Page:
Of course, those of skill in the art will understand that depending on the output required and other factors, not every step described above need be performed in every implementation. Further, the steps above need not be performed in the precise order described; indeed, some steps can be performed in different orders or concurrently with other steps.
In some implementations, a spreadsheet program such as Microsoft® Excel and its macro language capability can be used to implement some functions of the disclosed RCET, though other embodiments can be implemented using other tools and programming languages, etc. The disclosed RCET takes the user's input values for the number and types of various resources for each technical team (for both part-time or full-time resources), and computes the actual effort hours that such a combination of resources will consume by including the communication overhead. By varying the number of part-time/full-time resources, the optimum duration can be determined.
In various embodiments, the disclosed RCET can use project metrics data from another spreadsheet file or datastore rather than historical corporate data, but any appropriate source of project metrics and historical data can be used.
In various embodiments, the disclosed RCET stores metrics data and resulting into internal or external spreadsheet cells, or using other known storage techniques.
In various embodiments, the disclosed RCET indicates how the total FTE changes as more or less resources are added or subtracted.
The stored data is useful for optimization processes, not described in detail herein, to determine the optimal team structure.
Those skilled in the art will recognize that, for simplicity and clarity, the full structure and operation of all data processing systems suitable for use with the present disclosure is not being depicted or described herein. Instead, only so much of a data processing system as is unique to the present disclosure or necessary for an understanding of the present disclosure is depicted and described. The remainder of the construction and operation of data processing system 100 may conform to any of the various current implementations and practices known in the art.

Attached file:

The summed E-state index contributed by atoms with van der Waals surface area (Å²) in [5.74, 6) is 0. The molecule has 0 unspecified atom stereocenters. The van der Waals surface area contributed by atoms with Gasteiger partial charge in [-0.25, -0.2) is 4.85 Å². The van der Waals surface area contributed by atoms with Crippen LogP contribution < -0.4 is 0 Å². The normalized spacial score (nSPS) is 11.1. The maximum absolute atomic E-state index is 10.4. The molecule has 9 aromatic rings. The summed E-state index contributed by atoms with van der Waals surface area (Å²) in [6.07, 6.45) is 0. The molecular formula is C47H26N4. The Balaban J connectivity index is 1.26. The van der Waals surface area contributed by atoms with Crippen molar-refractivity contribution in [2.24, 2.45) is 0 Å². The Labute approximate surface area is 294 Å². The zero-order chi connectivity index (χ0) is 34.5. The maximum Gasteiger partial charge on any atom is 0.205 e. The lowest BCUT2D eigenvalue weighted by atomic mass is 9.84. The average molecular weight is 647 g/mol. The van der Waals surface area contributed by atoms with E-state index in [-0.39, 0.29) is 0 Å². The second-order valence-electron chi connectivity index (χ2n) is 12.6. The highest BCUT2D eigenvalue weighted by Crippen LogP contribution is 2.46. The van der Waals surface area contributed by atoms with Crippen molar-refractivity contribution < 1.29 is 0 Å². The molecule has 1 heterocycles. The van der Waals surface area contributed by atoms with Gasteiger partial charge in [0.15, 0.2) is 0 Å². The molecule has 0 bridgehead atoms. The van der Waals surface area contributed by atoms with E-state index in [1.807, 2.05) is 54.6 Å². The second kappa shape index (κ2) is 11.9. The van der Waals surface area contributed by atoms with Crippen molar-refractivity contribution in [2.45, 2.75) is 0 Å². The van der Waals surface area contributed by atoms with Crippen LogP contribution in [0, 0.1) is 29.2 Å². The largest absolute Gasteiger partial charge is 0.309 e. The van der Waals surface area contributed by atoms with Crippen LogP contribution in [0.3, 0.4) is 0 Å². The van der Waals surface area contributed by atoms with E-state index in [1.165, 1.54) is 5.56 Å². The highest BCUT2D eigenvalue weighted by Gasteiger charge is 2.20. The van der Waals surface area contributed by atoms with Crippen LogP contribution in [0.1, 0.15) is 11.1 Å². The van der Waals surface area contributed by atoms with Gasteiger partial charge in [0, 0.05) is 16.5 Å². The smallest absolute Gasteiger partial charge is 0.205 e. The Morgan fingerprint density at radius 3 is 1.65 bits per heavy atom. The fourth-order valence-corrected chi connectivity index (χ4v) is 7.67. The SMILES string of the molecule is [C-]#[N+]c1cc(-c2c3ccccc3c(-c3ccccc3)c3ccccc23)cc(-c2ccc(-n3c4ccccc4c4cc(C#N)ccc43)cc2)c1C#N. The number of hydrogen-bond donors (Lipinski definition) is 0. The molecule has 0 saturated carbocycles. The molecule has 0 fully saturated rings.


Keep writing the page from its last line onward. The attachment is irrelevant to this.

It is important to note that while the disclosure includes a description in the context of a fully functional system, those skilled in the art will appreciate that at least portions of the mechanism of the present disclosure are capable of being distributed in the form of a instructions contained within a machine usable medium in any of a variety of forms, and that the present disclosure applies equally regardless of the particular type of instruction or signal bearing medium utilized to actually carry out the distribution. Examples of machine usable or machine readable mediums include: nonvolatile, hard-coded type mediums such as read-only memories (ROMs) or erasable, electrically programmable read-only memories (EEPROMs), and user-recordable type mediums such as floppy disks, hard disk drives, compact disk read-only memories (CD-ROMs) or digital video disks (DVDs), and so on.
Although an exemplary embodiment of the present disclosure has been described in detail, those skilled in the art will understand that various changes, substitutions, variations, and improvements disclosed herein may be made without departing from the spirit and scope of the disclosure in its broadest form.
None of the description in the present application should be read as implying that any particular element, step, or function is an essential element which must be included in the claim scope: the scope of patented subject matter is defined only by the allowed claims. Moreover, none of these claims are intended to invoke paragraph six of 35 USC §112 unless the exact words “means for” are followed by a participle.
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|U.S. Classification||705/7.12, 705/7.13|
|Cooperative Classification||G06Q10/0631, G06Q10/06311|
|European Classification||G06Q10/0631, G06Q10/06311|
|Sep 26, 2007||AS||Assignment|
Owner name: ELECTRONIC DATA SYSTEMS CORPORATION, TEXAS
Free format text: ASSIGNMENT OF ASSIGNORS INTEREST;ASSIGNORS:TEHRANI, SAEID;MAKKINEJAD, BABAK;REEL/FRAME:019949/0284
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Owner name: HEWLETT PACKARD ENTERPRISE DEVELOPMENT LP, TEXAS